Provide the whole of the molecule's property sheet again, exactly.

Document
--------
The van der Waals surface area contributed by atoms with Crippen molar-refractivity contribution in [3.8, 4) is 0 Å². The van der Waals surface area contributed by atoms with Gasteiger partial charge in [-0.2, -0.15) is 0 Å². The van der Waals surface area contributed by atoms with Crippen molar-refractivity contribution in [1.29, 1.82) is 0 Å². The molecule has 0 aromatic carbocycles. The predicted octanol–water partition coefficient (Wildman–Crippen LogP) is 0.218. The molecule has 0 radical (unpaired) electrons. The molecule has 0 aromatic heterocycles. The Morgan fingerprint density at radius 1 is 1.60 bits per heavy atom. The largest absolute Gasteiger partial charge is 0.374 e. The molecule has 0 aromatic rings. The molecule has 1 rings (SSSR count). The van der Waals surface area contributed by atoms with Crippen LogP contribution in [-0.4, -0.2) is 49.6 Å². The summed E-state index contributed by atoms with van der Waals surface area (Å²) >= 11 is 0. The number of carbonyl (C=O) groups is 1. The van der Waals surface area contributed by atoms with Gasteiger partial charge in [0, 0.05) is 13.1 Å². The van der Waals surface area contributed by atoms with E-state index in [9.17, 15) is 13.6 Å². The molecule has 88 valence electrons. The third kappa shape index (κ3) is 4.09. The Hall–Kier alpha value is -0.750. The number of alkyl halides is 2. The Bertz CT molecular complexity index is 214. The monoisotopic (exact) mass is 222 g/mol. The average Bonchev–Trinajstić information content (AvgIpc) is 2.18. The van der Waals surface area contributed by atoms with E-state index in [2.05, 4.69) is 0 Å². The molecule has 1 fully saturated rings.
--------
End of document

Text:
The van der Waals surface area contributed by atoms with Crippen molar-refractivity contribution in [3.8, 4) is 0 Å². The van der Waals surface area contributed by atoms with Gasteiger partial charge in [-0.2, -0.15) is 0 Å². The van der Waals surface area contributed by atoms with Crippen molar-refractivity contribution in [1.29, 1.82) is 0 Å². The molecule has 0 aromatic carbocycles. The predicted octanol–water partition coefficient (Wildman–Crippen LogP) is 0.218. The molecule has 0 radical (unpaired) electrons. The molecule has 0 aromatic heterocycles. The Morgan fingerprint density at radius 1 is 1.60 bits per heavy atom. The largest absolute Gasteiger partial charge is 0.374 e. The molecule has 0 aromatic rings. The molecule has 1 rings (SSSR count). The van der Waals surface area contributed by atoms with Crippen LogP contribution in [-0.4, -0.2) is 49.6 Å². The summed E-state index contributed by atoms with van der Waals surface area (Å²) >= 11 is 0. The number of carbonyl (C=O) groups is 1. The van der Waals surface area contributed by atoms with Gasteiger partial charge in [0, 0.05) is 13.1 Å². The van der Waals surface area contributed by atoms with E-state index in [9.17, 15) is 13.6 Å². The molecule has 88 valence electrons. The third kappa shape index (κ3) is 4.09. The Hall–Kier alpha value is -0.750. The number of alkyl halides is 2. The Bertz CT molecular complexity index is 214. The monoisotopic (exact) mass is 222 g/mol. The average Bonchev–Trinajstić information content (AvgIpc) is 2.18. The van der Waals surface area contributed by atoms with E-state index in [2.05, 4.69) is 0 Å². The molecule has 1 fully saturated rings.